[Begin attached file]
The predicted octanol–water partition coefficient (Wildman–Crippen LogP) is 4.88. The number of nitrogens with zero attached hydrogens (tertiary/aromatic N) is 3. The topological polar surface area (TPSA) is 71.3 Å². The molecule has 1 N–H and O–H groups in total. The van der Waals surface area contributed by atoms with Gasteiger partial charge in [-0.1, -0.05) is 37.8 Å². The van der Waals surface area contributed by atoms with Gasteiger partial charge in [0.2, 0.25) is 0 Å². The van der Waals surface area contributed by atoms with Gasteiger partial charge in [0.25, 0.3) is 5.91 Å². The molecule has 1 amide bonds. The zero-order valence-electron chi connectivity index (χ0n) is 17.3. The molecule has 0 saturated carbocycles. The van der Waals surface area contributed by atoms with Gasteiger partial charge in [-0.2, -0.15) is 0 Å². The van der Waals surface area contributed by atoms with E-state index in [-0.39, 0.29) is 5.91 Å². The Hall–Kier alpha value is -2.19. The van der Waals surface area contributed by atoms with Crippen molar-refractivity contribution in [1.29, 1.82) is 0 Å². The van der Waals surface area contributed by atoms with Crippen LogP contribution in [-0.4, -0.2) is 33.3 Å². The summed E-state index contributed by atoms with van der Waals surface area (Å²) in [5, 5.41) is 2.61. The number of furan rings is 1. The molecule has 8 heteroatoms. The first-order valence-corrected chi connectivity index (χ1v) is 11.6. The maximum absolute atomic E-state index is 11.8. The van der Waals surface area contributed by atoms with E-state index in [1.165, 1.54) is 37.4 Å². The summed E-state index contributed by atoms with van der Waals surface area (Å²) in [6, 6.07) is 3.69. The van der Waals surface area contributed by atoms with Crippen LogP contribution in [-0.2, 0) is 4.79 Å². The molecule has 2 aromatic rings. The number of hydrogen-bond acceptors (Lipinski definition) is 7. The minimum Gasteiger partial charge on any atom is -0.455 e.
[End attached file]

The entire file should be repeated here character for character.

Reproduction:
The predicted octanol–water partition coefficient (Wildman–Crippen LogP) is 4.88. The number of nitrogens with zero attached hydrogens (tertiary/aromatic N) is 3. The topological polar surface area (TPSA) is 71.3 Å². The molecule has 1 N–H and O–H groups in total. The van der Waals surface area contributed by atoms with Gasteiger partial charge in [-0.1, -0.05) is 37.8 Å². The van der Waals surface area contributed by atoms with Gasteiger partial charge in [0.2, 0.25) is 0 Å². The van der Waals surface area contributed by atoms with Gasteiger partial charge in [0.25, 0.3) is 5.91 Å². The molecule has 1 amide bonds. The zero-order valence-electron chi connectivity index (χ0n) is 17.3. The molecule has 0 saturated carbocycles. The van der Waals surface area contributed by atoms with Gasteiger partial charge in [-0.2, -0.15) is 0 Å². The van der Waals surface area contributed by atoms with E-state index in [-0.39, 0.29) is 5.91 Å². The Hall–Kier alpha value is -2.19. The van der Waals surface area contributed by atoms with Crippen molar-refractivity contribution in [1.29, 1.82) is 0 Å². The van der Waals surface area contributed by atoms with Crippen LogP contribution in [-0.4, -0.2) is 33.3 Å². The summed E-state index contributed by atoms with van der Waals surface area (Å²) in [5, 5.41) is 2.61. The number of furan rings is 1. The molecule has 8 heteroatoms. The first-order valence-corrected chi connectivity index (χ1v) is 11.6. The maximum absolute atomic E-state index is 11.8. The van der Waals surface area contributed by atoms with E-state index in [1.165, 1.54) is 37.4 Å². The summed E-state index contributed by atoms with van der Waals surface area (Å²) in [6, 6.07) is 3.69. The van der Waals surface area contributed by atoms with Crippen LogP contribution in [-0.2, 0) is 4.79 Å². The molecule has 2 aromatic rings. The number of hydrogen-bond acceptors (Lipinski definition) is 7. The minimum Gasteiger partial charge on any atom is -0.455 e.